A Novel by William Michaelian
I got up at seven, feeling well rested. I showered right away, shaved, and made coffee. Again, I limited myself to a single cup. While I was waiting for it to finish dripping, I checked on my supply of sandwich material. If I stretched it, there was enough for the day, as long as I didn�t mind being a little hungry. It would have been simple enough to go out and buy more food, but I didn�t want to use my rent money to do it. I was already planning to use rent money to pay for the trip to my mother�s. What I was really hoping for was that a kind and wonderful printer somewhere would bless me with a check. Abe owed me about three hundred dollars. I thought of asking him for a hundred, but, as a general rule, that�s something I try to avoid. He�s not exactly rolling in the dough. And he�s pretty good about paying me when he gets paid. I always have to remind myself of that. Sometimes, when people owe me money, I get paranoid. I start to think they are purposely leaving me high and dry, just to see me squirm. It�s sick, I know, but there you are. I also knew that if I could make it to Norris, I�d be in for a good day and a half of solid eating. In other words, hope was on the horizon.
For breakfast I had half a slice of bread and a small piece of cheese. What I wanted, and what I could have eaten with ease, was a four-egg Denver omelette and two or three biscuits drenched with melted butter, topped with a spoonful of my mother�s homemade apricot jam. In fact, I wouldn�t mind having that right now.
I poured my coffee and turned on the computer. While the machine was coming to life, I opened the blinds on my front window and slid the window open for some air. I took the chain off the door and stepped outside. The parking lot was still mostly full, but there was quite a bit of noise and activity. Apartment doors were being opened and closed, cars were being started, and people were sneezing and coughing. I heard someone say, �Hell � I have no idea. Call me later. I�ll have it figured out by then.�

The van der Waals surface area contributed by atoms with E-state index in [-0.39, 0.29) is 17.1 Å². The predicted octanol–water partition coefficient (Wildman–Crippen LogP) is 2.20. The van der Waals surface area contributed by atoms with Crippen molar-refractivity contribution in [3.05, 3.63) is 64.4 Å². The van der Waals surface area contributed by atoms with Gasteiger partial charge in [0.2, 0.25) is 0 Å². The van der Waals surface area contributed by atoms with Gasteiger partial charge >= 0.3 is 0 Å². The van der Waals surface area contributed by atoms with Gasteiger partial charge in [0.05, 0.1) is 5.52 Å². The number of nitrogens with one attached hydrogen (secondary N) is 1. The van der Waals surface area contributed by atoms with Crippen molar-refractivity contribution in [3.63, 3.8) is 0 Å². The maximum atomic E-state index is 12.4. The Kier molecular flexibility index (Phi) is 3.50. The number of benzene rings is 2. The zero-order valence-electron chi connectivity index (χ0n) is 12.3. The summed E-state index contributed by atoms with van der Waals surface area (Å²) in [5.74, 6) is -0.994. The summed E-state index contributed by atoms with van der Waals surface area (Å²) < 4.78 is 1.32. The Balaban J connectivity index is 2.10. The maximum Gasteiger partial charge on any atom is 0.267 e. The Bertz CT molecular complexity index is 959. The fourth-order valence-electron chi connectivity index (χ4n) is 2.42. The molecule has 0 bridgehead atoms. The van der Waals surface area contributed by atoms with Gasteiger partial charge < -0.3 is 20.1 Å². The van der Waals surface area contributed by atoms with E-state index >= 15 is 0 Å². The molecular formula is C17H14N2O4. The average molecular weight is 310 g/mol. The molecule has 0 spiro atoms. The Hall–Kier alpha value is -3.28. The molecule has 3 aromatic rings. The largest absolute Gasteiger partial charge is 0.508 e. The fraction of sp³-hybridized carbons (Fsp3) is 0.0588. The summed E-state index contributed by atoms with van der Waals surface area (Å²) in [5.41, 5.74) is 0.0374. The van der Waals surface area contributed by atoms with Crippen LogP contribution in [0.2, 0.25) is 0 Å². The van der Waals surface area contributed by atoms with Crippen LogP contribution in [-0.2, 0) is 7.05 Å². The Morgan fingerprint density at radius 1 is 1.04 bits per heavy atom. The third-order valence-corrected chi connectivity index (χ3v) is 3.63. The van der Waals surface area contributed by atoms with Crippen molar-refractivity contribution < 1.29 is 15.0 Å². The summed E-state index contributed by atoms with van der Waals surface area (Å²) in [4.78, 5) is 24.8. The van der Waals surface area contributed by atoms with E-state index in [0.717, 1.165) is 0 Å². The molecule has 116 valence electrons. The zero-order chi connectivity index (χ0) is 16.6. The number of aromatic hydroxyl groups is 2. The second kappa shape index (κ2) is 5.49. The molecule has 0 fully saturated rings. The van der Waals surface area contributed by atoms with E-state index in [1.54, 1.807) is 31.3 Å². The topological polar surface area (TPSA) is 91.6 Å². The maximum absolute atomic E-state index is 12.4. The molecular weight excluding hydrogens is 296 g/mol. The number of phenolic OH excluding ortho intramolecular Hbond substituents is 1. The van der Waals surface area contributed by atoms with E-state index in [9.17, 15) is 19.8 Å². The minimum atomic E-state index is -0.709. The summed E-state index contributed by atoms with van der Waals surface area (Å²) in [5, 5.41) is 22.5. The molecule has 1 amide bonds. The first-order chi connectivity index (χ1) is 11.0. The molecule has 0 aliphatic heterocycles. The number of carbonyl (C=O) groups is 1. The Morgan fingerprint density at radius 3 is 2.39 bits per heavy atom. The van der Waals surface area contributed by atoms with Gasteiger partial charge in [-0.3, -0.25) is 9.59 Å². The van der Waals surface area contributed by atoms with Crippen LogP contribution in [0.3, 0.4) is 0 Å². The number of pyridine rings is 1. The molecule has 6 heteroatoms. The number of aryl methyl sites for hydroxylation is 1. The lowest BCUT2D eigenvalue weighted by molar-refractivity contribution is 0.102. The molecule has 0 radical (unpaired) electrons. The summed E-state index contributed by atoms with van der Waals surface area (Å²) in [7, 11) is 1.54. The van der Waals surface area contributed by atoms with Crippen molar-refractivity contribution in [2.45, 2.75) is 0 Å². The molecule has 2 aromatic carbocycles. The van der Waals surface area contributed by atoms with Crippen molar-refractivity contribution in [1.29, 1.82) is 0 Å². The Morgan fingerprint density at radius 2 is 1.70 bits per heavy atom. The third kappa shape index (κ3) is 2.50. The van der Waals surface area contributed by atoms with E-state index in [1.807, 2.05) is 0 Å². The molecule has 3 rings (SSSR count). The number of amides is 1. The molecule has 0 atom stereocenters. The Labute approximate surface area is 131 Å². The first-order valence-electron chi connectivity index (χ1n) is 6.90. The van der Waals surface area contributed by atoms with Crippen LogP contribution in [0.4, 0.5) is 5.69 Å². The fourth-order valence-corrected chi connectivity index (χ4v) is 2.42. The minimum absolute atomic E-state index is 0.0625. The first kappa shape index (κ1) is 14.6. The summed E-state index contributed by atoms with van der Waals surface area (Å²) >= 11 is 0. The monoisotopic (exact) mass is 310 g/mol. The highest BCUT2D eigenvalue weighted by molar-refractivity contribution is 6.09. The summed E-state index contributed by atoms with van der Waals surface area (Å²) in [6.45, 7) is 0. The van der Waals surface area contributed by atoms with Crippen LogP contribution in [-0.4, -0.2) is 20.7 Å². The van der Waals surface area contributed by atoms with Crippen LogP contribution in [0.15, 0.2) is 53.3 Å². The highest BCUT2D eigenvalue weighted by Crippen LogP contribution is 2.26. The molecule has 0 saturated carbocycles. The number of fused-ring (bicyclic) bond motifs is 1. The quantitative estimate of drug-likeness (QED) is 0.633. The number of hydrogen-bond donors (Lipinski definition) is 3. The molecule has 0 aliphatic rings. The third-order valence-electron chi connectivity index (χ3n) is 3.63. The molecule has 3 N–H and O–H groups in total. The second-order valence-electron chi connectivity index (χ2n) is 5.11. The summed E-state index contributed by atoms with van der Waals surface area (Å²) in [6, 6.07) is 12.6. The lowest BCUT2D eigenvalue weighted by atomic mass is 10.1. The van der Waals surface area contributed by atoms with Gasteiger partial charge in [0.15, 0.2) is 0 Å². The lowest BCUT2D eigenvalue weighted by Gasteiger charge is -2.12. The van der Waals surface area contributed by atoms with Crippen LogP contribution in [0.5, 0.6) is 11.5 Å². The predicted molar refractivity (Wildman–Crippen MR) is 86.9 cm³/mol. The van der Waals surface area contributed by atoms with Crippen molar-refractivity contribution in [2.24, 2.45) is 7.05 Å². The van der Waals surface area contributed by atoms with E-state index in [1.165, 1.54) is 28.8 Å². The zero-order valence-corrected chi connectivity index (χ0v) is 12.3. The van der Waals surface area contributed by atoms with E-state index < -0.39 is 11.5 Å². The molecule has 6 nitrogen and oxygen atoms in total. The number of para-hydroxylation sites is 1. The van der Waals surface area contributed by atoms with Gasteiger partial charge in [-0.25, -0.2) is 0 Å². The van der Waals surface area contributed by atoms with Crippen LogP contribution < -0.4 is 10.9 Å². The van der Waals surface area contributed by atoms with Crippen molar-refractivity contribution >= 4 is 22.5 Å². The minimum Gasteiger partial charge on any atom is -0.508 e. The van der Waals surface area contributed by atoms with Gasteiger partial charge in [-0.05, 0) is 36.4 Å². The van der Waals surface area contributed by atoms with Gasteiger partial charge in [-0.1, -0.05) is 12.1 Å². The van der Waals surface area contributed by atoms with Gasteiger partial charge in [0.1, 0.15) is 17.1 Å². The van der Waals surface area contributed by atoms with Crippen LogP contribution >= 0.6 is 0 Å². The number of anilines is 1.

Ernie Taylor�s car was in its space. The night before, I hadn�t bothered to notice if it was gone, which would have meant he was working. I thought of popping over to say hello, because if he had worked, there was a chance he�d still be up. But I didn�t. I didn�t really feel like gabbing. I felt like minding my own business and moving along quietly into the day.
It took an hour and a half to finish the forms. There was quite a bit of measuring and calculating to do, because I had to divide the available space by the number of columns required, both horizontally and vertically. Then I had to draw the lines and copy and paste them at exactly the right intervals. There was no room for error. There was no room, period. When I was done, the forms were neat, but crammed. They looked good at a glance. Using them, however, was going to be tough. It was going to require patience. As a matter of fact, the forms were ridiculous, and exactly what the customer deserved.